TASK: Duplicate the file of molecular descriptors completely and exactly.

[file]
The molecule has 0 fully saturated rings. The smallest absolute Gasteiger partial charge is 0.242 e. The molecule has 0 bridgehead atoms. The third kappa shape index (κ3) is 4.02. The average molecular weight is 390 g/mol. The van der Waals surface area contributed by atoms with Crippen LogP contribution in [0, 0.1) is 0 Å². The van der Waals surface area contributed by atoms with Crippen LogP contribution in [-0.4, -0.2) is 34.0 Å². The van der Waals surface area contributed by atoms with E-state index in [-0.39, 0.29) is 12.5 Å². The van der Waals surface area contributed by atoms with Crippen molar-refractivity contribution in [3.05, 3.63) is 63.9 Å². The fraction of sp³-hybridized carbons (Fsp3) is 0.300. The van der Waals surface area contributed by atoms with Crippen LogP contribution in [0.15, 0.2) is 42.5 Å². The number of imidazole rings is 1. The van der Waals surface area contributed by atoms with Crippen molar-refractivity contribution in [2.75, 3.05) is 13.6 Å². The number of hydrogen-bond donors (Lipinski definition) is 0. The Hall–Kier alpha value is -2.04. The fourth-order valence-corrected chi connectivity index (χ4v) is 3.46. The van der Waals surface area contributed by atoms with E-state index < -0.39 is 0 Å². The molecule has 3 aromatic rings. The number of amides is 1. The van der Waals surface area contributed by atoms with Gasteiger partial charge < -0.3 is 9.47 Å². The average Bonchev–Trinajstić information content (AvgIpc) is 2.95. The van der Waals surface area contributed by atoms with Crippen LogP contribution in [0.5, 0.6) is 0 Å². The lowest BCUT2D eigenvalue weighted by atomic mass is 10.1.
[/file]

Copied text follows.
The molecule has 0 fully saturated rings. The smallest absolute Gasteiger partial charge is 0.242 e. The molecule has 0 bridgehead atoms. The third kappa shape index (κ3) is 4.02. The average molecular weight is 390 g/mol. The van der Waals surface area contributed by atoms with Crippen LogP contribution in [0, 0.1) is 0 Å². The van der Waals surface area contributed by atoms with Crippen LogP contribution in [-0.4, -0.2) is 34.0 Å². The van der Waals surface area contributed by atoms with E-state index in [-0.39, 0.29) is 12.5 Å². The van der Waals surface area contributed by atoms with Crippen molar-refractivity contribution in [3.05, 3.63) is 63.9 Å². The fraction of sp³-hybridized carbons (Fsp3) is 0.300. The van der Waals surface area contributed by atoms with Crippen LogP contribution in [0.15, 0.2) is 42.5 Å². The number of imidazole rings is 1. The van der Waals surface area contributed by atoms with Crippen molar-refractivity contribution in [2.75, 3.05) is 13.6 Å². The number of hydrogen-bond donors (Lipinski definition) is 0. The Hall–Kier alpha value is -2.04. The fourth-order valence-corrected chi connectivity index (χ4v) is 3.46. The van der Waals surface area contributed by atoms with E-state index < -0.39 is 0 Å². The molecule has 3 aromatic rings. The number of amides is 1. The van der Waals surface area contributed by atoms with Gasteiger partial charge < -0.3 is 9.47 Å². The average Bonchev–Trinajstić information content (AvgIpc) is 2.95. The van der Waals surface area contributed by atoms with Crippen LogP contribution in [0.5, 0.6) is 0 Å². The lowest BCUT2D eigenvalue weighted by atomic mass is 10.1.